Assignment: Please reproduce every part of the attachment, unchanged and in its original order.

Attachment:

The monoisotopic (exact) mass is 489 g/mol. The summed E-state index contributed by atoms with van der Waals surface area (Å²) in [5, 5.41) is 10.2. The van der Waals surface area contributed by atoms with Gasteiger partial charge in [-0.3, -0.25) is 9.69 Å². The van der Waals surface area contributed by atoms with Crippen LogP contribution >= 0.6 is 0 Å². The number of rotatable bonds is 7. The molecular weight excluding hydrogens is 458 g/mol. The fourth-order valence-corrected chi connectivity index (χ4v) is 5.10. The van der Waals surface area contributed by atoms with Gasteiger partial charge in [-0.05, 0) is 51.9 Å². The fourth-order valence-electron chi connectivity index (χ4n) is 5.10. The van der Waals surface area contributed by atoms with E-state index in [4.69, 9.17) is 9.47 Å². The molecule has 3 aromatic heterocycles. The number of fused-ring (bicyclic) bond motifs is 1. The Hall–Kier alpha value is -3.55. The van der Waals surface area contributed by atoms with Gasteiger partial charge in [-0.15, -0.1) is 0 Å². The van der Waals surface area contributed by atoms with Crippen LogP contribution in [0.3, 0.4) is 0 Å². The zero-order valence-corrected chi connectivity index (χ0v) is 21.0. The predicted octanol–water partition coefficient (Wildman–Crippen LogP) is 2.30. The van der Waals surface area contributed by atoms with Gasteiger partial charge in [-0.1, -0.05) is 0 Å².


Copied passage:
The monoisotopic (exact) mass is 489 g/mol. The summed E-state index contributed by atoms with van der Waals surface area (Å²) in [5, 5.41) is 10.2. The van der Waals surface area contributed by atoms with Gasteiger partial charge in [-0.3, -0.25) is 9.69 Å². The van der Waals surface area contributed by atoms with Crippen LogP contribution >= 0.6 is 0 Å². The number of rotatable bonds is 7. The molecular weight excluding hydrogens is 458 g/mol. The fourth-order valence-corrected chi connectivity index (χ4v) is 5.10. The van der Waals surface area contributed by atoms with Gasteiger partial charge in [-0.05, 0) is 51.9 Å². The fourth-order valence-electron chi connectivity index (χ4n) is 5.10. The van der Waals surface area contributed by atoms with E-state index in [4.69, 9.17) is 9.47 Å². The molecule has 3 aromatic heterocycles. The number of fused-ring (bicyclic) bond motifs is 1. The Hall–Kier alpha value is -3.55. The van der Waals surface area contributed by atoms with Gasteiger partial charge in [-0.15, -0.1) is 0 Å². The van der Waals surface area contributed by atoms with Crippen LogP contribution in [0.3, 0.4) is 0 Å². The zero-order valence-corrected chi connectivity index (χ0v) is 21.0. The predicted octanol–water partition coefficient (Wildman–Crippen LogP) is 2.30. The van der Waals surface area contributed by atoms with Gasteiger partial charge in [-0.1, -0.05) is 0 Å².